A sample program hit the Internet on Wednesday, showing by example how malicious coders could compromise Windows computers by using a flaw in the handling of a widespread graphics format by Microsoft's software.
Security professionals expect the release of the program to herald a new round of attacks by viruses and Trojan horses incorporating the code to circumvent security on Windows computers that have not been updated. The flaw, in the way Microsoft's software processes JPEG graphics, could allow a program to take control of a victim's computer when the user opens a JPEG file.
"Within days, you'll likely see (attacks) using this code as a basis," said Vincent Weafer, senior director of security response for antivirus-software company Symantec. "This is dangerous in a sense that everyone processes JPEG files to some degree."
The program is the latest example of "exploit code," a sample that shows others how to create attack programs that can take advantage of a particular flaw. Such code preceded the Sasser worm by two days and the MSBlast worm by nine days.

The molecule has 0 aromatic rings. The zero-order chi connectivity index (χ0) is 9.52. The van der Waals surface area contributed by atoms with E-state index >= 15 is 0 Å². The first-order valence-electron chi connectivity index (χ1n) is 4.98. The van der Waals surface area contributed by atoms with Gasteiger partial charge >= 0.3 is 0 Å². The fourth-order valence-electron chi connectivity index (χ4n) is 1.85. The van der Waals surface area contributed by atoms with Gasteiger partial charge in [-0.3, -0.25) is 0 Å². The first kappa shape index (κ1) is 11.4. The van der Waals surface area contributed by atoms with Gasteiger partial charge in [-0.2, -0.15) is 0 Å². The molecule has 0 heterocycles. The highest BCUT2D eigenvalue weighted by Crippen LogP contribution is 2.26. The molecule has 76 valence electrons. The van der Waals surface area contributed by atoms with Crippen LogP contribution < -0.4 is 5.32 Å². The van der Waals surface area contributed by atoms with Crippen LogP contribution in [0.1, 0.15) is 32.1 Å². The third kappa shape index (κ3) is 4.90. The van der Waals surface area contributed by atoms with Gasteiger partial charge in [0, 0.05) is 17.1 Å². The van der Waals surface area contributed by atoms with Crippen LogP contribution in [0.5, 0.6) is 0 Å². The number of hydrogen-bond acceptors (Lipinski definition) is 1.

The critical flaw the program exploits has to do with how Microsoft's operating systems and other software process the widely used JPEG image format. Because the software giant's Internet Explorer browser is vulnerable, Windows users could fall prey to an attack just by visiting a Web site that has JPEG images.
The flaw affects various versions of at least a dozen Microsoft software applications and operating systems, including Windows XP, Windows Server 2003, Office XP, Office 2003, Internet Explorer 6 Service Pack 1, Project, Visio, Picture It and Digital Image Pro. The software giant has a full list of the applications in the advisory on its Web site. Windows XP Service Pack 2, which is still being distributed to many customers' computers, is not vulnerable to the flaw.
Users can download the patches from Microsoft's Windows Update and Office Update servers. In addition, the software giant has made available online programs that scan for vulnerable software and patch it.
Symantec and other antivirus companies have released updates for their software to detect graphics being used in attempts to exploit the flaw.